The talking dog of virtualization

It's a wonder that virtualization software like Parallels works at all, let alone as well as it does. But the human using it is not able to switch modes as easily as the computer is now able to.

I started my computing life on a Sinclair ZX81 with 1k of memory (total). If I wanted to get it to do anything of significance I had to laboriously hand code it, sometimes from a magazine that published user-submitted programs (with accompanying bug notices and typo corrections in the following month's issue). Today I work on a Mac Book Pro with dual 2 gigaherz processors and 104,857,600 times more memory (approximately). It does most things I want, including running two operating systems simultaneously.

I use Parallels on top of OS X, and let me start by saying the things I don't like about it:

1. My hands get confused about keyboard shortcuts (cmd vs ctrl for the most part). Yes I know I can remap them but it seems to work inconsistently, but you realize how much of computer usage is rote and unconscious when you're forced to switch. It's like driving on the other side of the road in another country, or if someone switched the brake and accelerator pedals. And on the computer it goes both ways - I'll use Mac shortcuts on the PC side, and vice versa, and then sometimes will second guess myself several times as I try to remember which one to use in a given setting.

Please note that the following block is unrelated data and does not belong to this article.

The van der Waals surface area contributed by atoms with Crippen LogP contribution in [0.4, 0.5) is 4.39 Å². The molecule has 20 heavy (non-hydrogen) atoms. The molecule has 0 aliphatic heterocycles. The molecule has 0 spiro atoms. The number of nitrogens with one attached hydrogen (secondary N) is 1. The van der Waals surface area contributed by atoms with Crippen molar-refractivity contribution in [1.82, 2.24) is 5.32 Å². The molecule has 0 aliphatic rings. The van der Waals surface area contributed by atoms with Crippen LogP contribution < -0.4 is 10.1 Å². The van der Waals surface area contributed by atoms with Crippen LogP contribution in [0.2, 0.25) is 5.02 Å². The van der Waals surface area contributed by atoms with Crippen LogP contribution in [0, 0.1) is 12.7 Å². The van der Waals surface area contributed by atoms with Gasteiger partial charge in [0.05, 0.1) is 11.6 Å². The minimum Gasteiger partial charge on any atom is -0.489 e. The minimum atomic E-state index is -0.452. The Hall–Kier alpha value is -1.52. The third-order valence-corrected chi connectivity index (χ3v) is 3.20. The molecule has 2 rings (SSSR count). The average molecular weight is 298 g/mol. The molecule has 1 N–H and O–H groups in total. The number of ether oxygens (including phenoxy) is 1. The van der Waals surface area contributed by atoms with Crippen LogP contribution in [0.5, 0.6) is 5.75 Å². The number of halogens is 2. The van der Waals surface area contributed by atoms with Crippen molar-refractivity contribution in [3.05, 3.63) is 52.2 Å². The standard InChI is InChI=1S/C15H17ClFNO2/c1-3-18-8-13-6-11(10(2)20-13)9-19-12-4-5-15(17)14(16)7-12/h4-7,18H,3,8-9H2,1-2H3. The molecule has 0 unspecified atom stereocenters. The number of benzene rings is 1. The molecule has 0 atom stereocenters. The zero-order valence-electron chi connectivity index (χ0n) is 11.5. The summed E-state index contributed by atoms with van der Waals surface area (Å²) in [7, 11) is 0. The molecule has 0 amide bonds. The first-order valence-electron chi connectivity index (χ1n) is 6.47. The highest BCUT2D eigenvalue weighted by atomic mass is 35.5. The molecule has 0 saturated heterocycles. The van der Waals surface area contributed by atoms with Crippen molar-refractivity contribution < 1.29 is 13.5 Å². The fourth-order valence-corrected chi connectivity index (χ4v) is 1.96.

2. I realized how ingrained I'd become in the Mac method of file navigation that I find Windows cumbersome by comparison.

3. I can copy/paste between OS's...sort of. Really only text works. Images and other more sophisticated things don't work. And formatting gets lost with text pastes.

That's about it. There are some other convenience things I'd like, but they've mostly been addressed in the new version of Parallels which I don't have yet (and maybe the above have too). But here's my point: I'm delighted I can do this at all.

It's like that old joke of a guy seeing a dog talking and complaining he had a limited vocabulary. Well the thing is that it's amazing the dog can talk at all. This is kind of what it's like using Parallels (or any virtualization software) - it boggles the mind that it works at all, let alone as well as it does.

To my delight, Powerpoint is sooo much better in Windows than on the Mac in terms of performance, even running in Parallels. Outlook is also far superior to Entourage, so I'm happy I get to use that too.

In the future, virtualization is going to become a lot more common so we will all have these schizophrenic experiences. But there are some challenges to overcome when you start combining systems like this, that aren't just technical:

1. Mental models are different between systems, in both gross and nuanced ways. While the computer can easily switch between one and the other, the human cannot. We do these mental modal switches all the time when we switch devices, but it's much harder to do when contained within a single device like a PC. It's like the brain needs the physical shift in order to assist the mental shift.

2. Muscle memory also cannot be switched over easily, and paying attention to helping the human along on this will pay off tremendously in their satisfaction of the experience.

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Tech Culture
About the author

    Adam Richardson is the director of product strategy at frog design, where he guides strategy engagements for frog's international roster of clients, envisioning and creating new products, consumer electronics, and digital experiences. Adam combines a background in industrial design, interaction design, and sociology, and spends most of his time on convergent designs that combine hardware, software, service, brand, and retail. He writes and speaks extensively on design, business, culture, and technology, and runs his own Richardsona blog.

     

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